One man. Four strings. Millions of views. That’s how it started for ukulele sensation Jake Shimabukuro. Slowly making a name for himself over the years, Shimabukuro’s fame sky-rocketed after his ukulele virtuosity was showcased on YouTube. He tackled Queen’s epic “Bohemian Rhapsody,” and people started to take notice including — as he would find out — some of rock’s royalty.
Today, Hawaii-born Shimabukuro is on the road supporting his latest record, “Grand Ukulele,” with a stop at the State Theatre on April 24. His notoriety — which includes collaborating with the likes of Bette Midler and Jimmy Buffet and performing for the queen of England — has not gone to his head. He says he is honored to play for so many people and is proud to introduce his homeland’s instrument to the world.
“I am just a big fan of the ukulele,” he said. “I never thought I would have a touring career. It’s all new to me.”
Shimabukuro started strumming at age 4. He has a love of the instrument and its light and joyful sound, saying people connect with it because it’s compact and relatively easy to learn. But despite its simplicity, Shimabukuro enjoys the challenge of performing more intricate compositions, such as “Rhapsody.” And it’s those songs that people are talking about, and it’s Shimabukuro who is leading the uke’s newfound popularity.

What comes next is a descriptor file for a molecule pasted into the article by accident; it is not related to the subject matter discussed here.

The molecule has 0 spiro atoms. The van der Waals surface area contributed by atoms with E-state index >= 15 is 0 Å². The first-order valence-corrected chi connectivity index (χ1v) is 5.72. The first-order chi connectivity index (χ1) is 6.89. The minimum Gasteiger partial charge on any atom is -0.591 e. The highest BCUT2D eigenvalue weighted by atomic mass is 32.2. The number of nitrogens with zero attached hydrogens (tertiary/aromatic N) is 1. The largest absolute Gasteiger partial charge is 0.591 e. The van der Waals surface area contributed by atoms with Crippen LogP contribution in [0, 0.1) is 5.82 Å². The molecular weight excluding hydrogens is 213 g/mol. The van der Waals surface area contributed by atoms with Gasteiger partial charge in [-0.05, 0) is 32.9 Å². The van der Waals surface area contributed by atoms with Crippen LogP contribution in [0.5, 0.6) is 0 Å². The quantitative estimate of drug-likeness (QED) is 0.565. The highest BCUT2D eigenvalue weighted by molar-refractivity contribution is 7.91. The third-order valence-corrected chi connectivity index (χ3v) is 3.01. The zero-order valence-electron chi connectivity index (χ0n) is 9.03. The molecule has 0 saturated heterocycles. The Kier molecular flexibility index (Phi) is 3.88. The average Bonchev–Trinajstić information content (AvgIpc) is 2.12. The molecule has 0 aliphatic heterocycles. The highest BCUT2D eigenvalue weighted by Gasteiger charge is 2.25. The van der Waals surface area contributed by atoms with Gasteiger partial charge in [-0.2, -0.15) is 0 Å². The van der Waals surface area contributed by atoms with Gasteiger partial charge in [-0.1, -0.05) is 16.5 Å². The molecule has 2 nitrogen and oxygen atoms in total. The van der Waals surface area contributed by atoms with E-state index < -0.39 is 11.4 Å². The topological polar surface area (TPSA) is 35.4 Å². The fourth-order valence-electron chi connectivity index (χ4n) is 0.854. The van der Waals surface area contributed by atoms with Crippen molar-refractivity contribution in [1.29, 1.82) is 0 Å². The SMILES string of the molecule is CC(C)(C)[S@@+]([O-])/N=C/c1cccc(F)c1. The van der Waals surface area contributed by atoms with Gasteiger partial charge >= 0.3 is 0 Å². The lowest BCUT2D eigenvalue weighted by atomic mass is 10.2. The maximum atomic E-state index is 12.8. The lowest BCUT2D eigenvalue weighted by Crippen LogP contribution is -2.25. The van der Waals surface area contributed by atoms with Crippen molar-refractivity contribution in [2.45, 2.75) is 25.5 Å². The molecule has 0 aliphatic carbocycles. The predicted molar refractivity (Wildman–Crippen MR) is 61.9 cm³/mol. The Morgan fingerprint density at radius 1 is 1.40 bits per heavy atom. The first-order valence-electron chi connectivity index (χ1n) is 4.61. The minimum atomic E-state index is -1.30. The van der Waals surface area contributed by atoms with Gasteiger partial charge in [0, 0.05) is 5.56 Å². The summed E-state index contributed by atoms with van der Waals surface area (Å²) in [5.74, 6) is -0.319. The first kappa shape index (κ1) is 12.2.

“It’s exciting to see it growing,” he said. “You hear it all over. I mean, you’ve got guys like Eddie Vedder playing the ukulele. It’s amazing.”
The lively strum of the nylon strings can be heard on contemporary radio these days through hit songs from Taylor Swift and Train. But Shimabukuro’s show is not just a hit single. It’s an immersive ukulele experience. He is committed to finding new ways to learn, play and perform. One night, Shimabukuro got a call from a friend saying that legendary rock ’n’ roll producer Alan Parsons, who worked on The Beatles’ “Abbey Road” and Pink Floyd’s “Dark Side of the Moon,” was talking about him on “The Adam Carolla Show.”
“I literally fell out of my chair,” Shimabukuro said. “He was talking about how he had been to a brilliant ukulele concert. I couldn’t believe it. I was blown away.”
Shimabukuro had no way of connecting with Parsons, but several months later a concert promoter who knew Parsons set up a meeting. Parsons brought his family to Shimabukuro’s show in Santa Barbara, Calif., and the two had sushi together. Five months later, they were in the studio, and the result was 2012’s “Grand Ukulele.”
“It was a little intimidating. I mean how can you be in the same room with someone like Alan Parsons?” Shimabukuro said. “I wanted to go in with an open mind, to be a sponge and give everything I got. I was going to get a good night’s rest ... but stayed up all night practicing.”
The collaboration brought Shimabukuro’s music to new heights. They recorded with an orchestra. Shimabukuro wrote a song with three strings. Every track was recorded live in the studio.
“It’s a lot of pressure,” he said.
But much like the sound his instrument emits with each strum, Shimabukuro’s voice is upbeat, friendly and modest. He likes the challenge of tackling complicated opuses on four strings, and the simplicity of the ukulele is refreshing. He doesn’t talk with an arrogant tone one would expect from a master of an instrument. Instead, he is thankful for the opportunity to showcase his favorite instrument to the world.